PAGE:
Walking Safari at Desert Rhino Camp

An intimate walking adventure in the Damaraland desert Walking safari

The essence of the experience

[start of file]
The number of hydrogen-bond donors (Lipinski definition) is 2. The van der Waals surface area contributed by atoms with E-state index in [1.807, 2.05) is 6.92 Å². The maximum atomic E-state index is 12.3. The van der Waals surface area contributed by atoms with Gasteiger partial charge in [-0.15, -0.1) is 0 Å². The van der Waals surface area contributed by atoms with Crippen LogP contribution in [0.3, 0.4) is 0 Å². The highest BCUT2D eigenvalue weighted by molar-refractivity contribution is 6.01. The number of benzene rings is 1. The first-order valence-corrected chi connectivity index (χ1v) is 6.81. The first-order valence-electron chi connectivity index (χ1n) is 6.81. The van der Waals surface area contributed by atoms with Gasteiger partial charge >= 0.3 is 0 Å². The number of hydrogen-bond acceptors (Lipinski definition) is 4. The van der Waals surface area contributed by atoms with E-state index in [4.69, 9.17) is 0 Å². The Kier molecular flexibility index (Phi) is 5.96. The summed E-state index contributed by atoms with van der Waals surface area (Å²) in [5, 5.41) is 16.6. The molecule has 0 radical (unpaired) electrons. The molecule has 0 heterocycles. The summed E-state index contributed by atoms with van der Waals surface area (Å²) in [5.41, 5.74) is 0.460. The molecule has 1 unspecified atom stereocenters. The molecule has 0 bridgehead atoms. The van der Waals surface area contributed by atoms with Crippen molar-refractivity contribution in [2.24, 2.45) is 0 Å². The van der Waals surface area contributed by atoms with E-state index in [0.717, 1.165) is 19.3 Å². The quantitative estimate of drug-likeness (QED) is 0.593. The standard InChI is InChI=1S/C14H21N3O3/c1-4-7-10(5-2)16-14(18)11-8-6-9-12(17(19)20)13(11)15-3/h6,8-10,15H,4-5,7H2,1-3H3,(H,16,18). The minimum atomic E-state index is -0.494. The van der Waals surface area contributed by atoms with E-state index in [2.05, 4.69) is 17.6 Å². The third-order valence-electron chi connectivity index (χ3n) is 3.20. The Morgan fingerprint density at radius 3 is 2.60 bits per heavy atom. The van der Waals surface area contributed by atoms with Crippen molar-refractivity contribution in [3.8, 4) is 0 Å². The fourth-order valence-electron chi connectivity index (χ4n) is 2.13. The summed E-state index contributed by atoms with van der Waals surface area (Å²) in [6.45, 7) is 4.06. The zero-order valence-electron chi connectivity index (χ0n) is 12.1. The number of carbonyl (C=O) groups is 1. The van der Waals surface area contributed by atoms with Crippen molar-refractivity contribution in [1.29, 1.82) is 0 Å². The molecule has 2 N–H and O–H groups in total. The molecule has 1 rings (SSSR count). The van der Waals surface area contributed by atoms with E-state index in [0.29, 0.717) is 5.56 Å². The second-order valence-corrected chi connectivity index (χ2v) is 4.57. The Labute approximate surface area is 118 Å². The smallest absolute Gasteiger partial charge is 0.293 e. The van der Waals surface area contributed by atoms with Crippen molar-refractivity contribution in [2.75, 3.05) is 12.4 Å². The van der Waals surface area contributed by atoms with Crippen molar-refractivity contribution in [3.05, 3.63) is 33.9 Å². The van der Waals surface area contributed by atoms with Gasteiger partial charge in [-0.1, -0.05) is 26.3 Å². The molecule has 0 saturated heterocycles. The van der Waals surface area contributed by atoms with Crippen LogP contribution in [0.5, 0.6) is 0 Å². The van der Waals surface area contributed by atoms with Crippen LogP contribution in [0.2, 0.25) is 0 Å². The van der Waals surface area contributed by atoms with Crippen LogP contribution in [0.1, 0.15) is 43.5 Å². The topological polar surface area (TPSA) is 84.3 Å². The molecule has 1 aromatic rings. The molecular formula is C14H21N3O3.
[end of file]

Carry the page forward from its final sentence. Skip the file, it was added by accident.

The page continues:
Explore the rugged desert plains of Damaraland and experience the hypnotic appeal of the vast open landscape. Desert Rhino Camp is set on over 4 500 hectares of rolling sand and rocky outcrops on the Palmwag Concession. The area is known for its desert adapted wildlife and vegetation, which can be found among the boulder-strewn valleys, volcanic rock shards and vast, arid plains. Experienced guides lead the tour, sharing a wealth of knowledge about the area, its ancient geological past and the distinctive plant life and specially adapted wildlife that inhabit it. The  tour begins in the early morning with a drive in a specialised 4×4 safari vehicle behind Save the Rhino trackers, who monitor daily rhino sightings. This enables them to track and keep record of the rare rhino over immense expanses of land. Once a sighting takes place, you will disembark and set out in search of the animals on foot. This is wholly dependent on the position and whereabouts of the rhino at the time. The beauty of the landscape as experienced on foot is keenly different to the experience on board the safari vehicle. Exploring on foot is a far more intimate experience that encourages you to engage all your sense, including touch, feel and scent. As you slowly walk along paths worn by the hooves of untamed wildlife over the year, you will be humbled and left in awe of the natural setting and simple rhythm of life. The native Himba people still roam this untouched landscape, their ancient culture, dress and way of life largely untouched by modern times. Discover the finer details, smaller flora and unassuming wildlife that may often be overlooked, such as colourful varieties of beetles and lizards that live among the shards of volcanis rock. The stark environment showcases a harsh and surreal kind of beauty with its clear and vivid light illuminating the jagged lines of the landscape and the distinct trails of its four-legged residents.